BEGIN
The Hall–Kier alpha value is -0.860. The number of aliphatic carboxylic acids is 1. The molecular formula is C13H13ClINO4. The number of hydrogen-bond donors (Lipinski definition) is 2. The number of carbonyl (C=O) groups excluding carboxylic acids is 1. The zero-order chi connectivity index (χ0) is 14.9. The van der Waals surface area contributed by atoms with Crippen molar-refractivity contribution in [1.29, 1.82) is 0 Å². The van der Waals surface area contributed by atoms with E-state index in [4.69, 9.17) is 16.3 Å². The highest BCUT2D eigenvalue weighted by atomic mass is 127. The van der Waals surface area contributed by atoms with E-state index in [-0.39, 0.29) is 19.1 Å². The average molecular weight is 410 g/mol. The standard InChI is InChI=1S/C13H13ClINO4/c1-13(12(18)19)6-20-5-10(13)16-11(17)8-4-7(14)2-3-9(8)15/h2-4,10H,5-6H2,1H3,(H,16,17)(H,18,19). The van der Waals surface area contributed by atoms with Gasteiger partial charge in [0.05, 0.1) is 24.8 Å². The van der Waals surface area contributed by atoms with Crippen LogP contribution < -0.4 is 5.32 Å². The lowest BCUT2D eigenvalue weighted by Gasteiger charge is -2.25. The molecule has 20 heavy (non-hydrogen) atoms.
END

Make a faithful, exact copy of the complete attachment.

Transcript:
The Hall–Kier alpha value is -0.860. The number of aliphatic carboxylic acids is 1. The molecular formula is C13H13ClINO4. The number of hydrogen-bond donors (Lipinski definition) is 2. The number of carbonyl (C=O) groups excluding carboxylic acids is 1. The zero-order chi connectivity index (χ0) is 14.9. The van der Waals surface area contributed by atoms with Crippen molar-refractivity contribution in [1.29, 1.82) is 0 Å². The van der Waals surface area contributed by atoms with E-state index in [4.69, 9.17) is 16.3 Å². The highest BCUT2D eigenvalue weighted by atomic mass is 127. The van der Waals surface area contributed by atoms with E-state index in [-0.39, 0.29) is 19.1 Å². The average molecular weight is 410 g/mol. The standard InChI is InChI=1S/C13H13ClINO4/c1-13(12(18)19)6-20-5-10(13)16-11(17)8-4-7(14)2-3-9(8)15/h2-4,10H,5-6H2,1H3,(H,16,17)(H,18,19). The van der Waals surface area contributed by atoms with Gasteiger partial charge in [0.05, 0.1) is 24.8 Å². The van der Waals surface area contributed by atoms with Crippen LogP contribution < -0.4 is 5.32 Å². The lowest BCUT2D eigenvalue weighted by Gasteiger charge is -2.25. The molecule has 20 heavy (non-hydrogen) atoms.